Strunk & White (Elements of Style) said that the true writer always plays to an audience of one, that the whole duty as a writer is to please and satisfy yourself. It became clear that I was writing for a very specialized niche market: myself and a few friends who share the same fascination for the paranormal.

Your novel's two main characters are gay and there are some very funny sex scenes between them. Do you think that will shock your readers?
This novel is probably not for those men who cringed through Brokeback Mountain. I wanted to show two young men who are gay and just like any heterosexual couple: They love each other, have their little tiffs now and then, make up, make love, laugh together, and go on sharing their lives. The only way they're really different is they have to deal with these pesky ghosts in their house.

Some writers say it's critical to write daily in order to keep your writing skills sharp. Do you agree or disagree?
That works for me. I'm an early morning person: I wake up around 4:00, without an alarm clock. It's my favorite time to write. I can usually get in a couple of hours before leaving for work. Now, if I don't write for several days, I start going through psychic withdrawals.

Do you have plans for any future novels in the works?
Yes, I'm finishing up a novel loosely based on my time in Japan, called Tales of Tokyo.

What's your new book about?
It's about the adventures and misadventures of four young people living in Tokyo over the course of a year. Each character is on his or her own personal quest. It started out as a collection of short stories, but over the years, the stories kind of "mushed" together into a novel. As with Emily Hargraves, I find these works take on a life and a will of their own. But it's very different in tone and content from Emily--although it does have some ghost stories. 

I've also started working on an idea for a utopian novel. It came in reaction to this current administration. I began wondering what a sane and humane society would look like versus, you know--ours.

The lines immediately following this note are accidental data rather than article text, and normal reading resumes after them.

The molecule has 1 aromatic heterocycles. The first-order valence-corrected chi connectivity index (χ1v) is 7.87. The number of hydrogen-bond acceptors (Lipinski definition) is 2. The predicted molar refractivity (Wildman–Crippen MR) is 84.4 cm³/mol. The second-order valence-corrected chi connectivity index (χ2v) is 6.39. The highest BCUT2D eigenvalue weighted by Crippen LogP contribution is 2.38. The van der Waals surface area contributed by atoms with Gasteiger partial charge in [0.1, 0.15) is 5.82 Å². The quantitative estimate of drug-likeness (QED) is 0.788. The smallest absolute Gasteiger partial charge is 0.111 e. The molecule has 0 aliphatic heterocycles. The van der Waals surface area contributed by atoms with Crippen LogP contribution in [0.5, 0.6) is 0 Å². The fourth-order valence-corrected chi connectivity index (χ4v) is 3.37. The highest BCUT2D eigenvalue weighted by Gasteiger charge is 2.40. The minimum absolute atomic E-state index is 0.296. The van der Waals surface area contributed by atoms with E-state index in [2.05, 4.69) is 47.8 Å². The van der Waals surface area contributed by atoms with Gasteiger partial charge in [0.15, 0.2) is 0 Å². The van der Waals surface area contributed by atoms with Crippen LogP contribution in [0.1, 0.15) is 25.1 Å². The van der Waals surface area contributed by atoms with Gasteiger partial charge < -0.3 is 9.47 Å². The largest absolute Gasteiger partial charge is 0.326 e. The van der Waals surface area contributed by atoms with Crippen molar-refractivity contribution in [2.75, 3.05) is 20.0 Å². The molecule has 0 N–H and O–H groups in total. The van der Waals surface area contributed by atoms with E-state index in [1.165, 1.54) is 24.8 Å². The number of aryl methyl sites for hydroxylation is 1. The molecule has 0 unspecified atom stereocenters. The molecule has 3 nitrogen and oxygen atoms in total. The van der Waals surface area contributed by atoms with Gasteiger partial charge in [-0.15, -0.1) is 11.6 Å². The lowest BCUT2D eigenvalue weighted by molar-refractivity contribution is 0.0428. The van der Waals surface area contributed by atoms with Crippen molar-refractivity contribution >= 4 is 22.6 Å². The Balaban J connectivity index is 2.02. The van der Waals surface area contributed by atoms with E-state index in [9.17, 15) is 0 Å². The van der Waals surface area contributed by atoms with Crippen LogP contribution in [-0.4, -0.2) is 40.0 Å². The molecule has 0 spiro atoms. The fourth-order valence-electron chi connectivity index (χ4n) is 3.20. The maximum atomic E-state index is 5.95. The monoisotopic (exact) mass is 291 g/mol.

What have you learned from the experience of writing this book?
How much writing is a collaboration of the conscious mind and the subconscious. It's like working with a silent partner. As time went on, I had the sense that 'I' wasn't controlling the process. At different points in the story, I was as surprised as the readers--and scared myself a couple of times. And that's when writing really gets fun. At one abrupt twist in the story, I thought, "Wow! I would never have thought of that!" And there was like this message coming back to me: "You didn't."

What do you like to read?
I read a pretty wide variety of subjects. In addition to fiction, I enjoy history and biography, philosophy, psychology, anthropology and politics. About the only books I don't like to read are cookbooks and books on sports. Unfortunately, I'm a slow reader.

Do you have any advice for aspiring novelists?
Proofread! In an earlier version of the manuscript, I had Mildred, a 76-year-old neighbor, peering out her kitchen window. Only I left out the 'r' in "peering," which would have given Mildred's character a whole new slant that I never intended. Beyond that, I would encourage aspiring novelists to focus on the joy and fulfillment of the writing process itself, and not be too driven by visions of becoming rich and famous.

The big question: Why do you write?
Several reasons. For me, writing's a kind of focused meditation, a way of both getting out of my mind, and going deeper into myself. It can be a form of therapy, of self-exploration as well--Through my stories, I understand myself better and the way I've come. It's also recreation: literally, recreating and renewing myself by going into worlds of my own making. A friend recently asked, "What did you do last weekend?" I told her, "I spent most of the time in Tokyo." And, finally, there's just the pure pleasure of writing, the "writer's high"--similar to the "runner's high." Every reader knows the joy of losing yourself in a good book. It's ten times greater when that book is your own.